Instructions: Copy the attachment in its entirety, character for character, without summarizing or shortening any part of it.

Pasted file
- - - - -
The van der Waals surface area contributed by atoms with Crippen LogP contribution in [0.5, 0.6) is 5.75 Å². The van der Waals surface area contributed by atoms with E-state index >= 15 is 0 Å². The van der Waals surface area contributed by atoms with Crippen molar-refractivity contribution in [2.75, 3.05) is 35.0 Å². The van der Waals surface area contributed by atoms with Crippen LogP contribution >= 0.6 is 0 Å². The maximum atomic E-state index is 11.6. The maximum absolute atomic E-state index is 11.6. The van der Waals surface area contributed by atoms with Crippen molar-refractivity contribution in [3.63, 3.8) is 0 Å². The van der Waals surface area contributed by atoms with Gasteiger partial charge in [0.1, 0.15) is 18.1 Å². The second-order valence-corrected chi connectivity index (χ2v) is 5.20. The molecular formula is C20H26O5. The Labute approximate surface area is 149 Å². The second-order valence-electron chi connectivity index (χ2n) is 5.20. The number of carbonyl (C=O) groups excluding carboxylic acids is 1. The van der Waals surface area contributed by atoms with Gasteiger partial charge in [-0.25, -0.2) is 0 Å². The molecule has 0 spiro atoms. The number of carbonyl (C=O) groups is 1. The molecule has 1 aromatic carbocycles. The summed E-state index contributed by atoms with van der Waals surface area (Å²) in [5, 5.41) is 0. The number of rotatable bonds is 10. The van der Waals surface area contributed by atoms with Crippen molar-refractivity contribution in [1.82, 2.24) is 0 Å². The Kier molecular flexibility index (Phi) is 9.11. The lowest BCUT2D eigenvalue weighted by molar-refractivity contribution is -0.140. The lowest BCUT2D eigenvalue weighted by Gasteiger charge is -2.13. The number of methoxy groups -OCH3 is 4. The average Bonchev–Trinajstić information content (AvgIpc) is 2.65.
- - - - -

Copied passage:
The van der Waals surface area contributed by atoms with Crippen LogP contribution in [0.5, 0.6) is 5.75 Å². The van der Waals surface area contributed by atoms with E-state index >= 15 is 0 Å². The van der Waals surface area contributed by atoms with Crippen molar-refractivity contribution in [2.75, 3.05) is 35.0 Å². The van der Waals surface area contributed by atoms with Crippen LogP contribution >= 0.6 is 0 Å². The maximum atomic E-state index is 11.6. The maximum absolute atomic E-state index is 11.6. The van der Waals surface area contributed by atoms with Crippen molar-refractivity contribution in [3.63, 3.8) is 0 Å². The van der Waals surface area contributed by atoms with Gasteiger partial charge in [0.1, 0.15) is 18.1 Å². The second-order valence-corrected chi connectivity index (χ2v) is 5.20. The molecular formula is C20H26O5. The Labute approximate surface area is 149 Å². The second-order valence-electron chi connectivity index (χ2n) is 5.20. The number of carbonyl (C=O) groups excluding carboxylic acids is 1. The van der Waals surface area contributed by atoms with Gasteiger partial charge in [-0.25, -0.2) is 0 Å². The molecule has 0 spiro atoms. The number of carbonyl (C=O) groups is 1. The molecule has 1 aromatic carbocycles. The summed E-state index contributed by atoms with van der Waals surface area (Å²) in [5, 5.41) is 0. The number of rotatable bonds is 10. The van der Waals surface area contributed by atoms with Crippen molar-refractivity contribution in [1.82, 2.24) is 0 Å². The Kier molecular flexibility index (Phi) is 9.11. The lowest BCUT2D eigenvalue weighted by molar-refractivity contribution is -0.140. The lowest BCUT2D eigenvalue weighted by Gasteiger charge is -2.13. The number of methoxy groups -OCH3 is 4. The average Bonchev–Trinajstić information content (AvgIpc) is 2.65.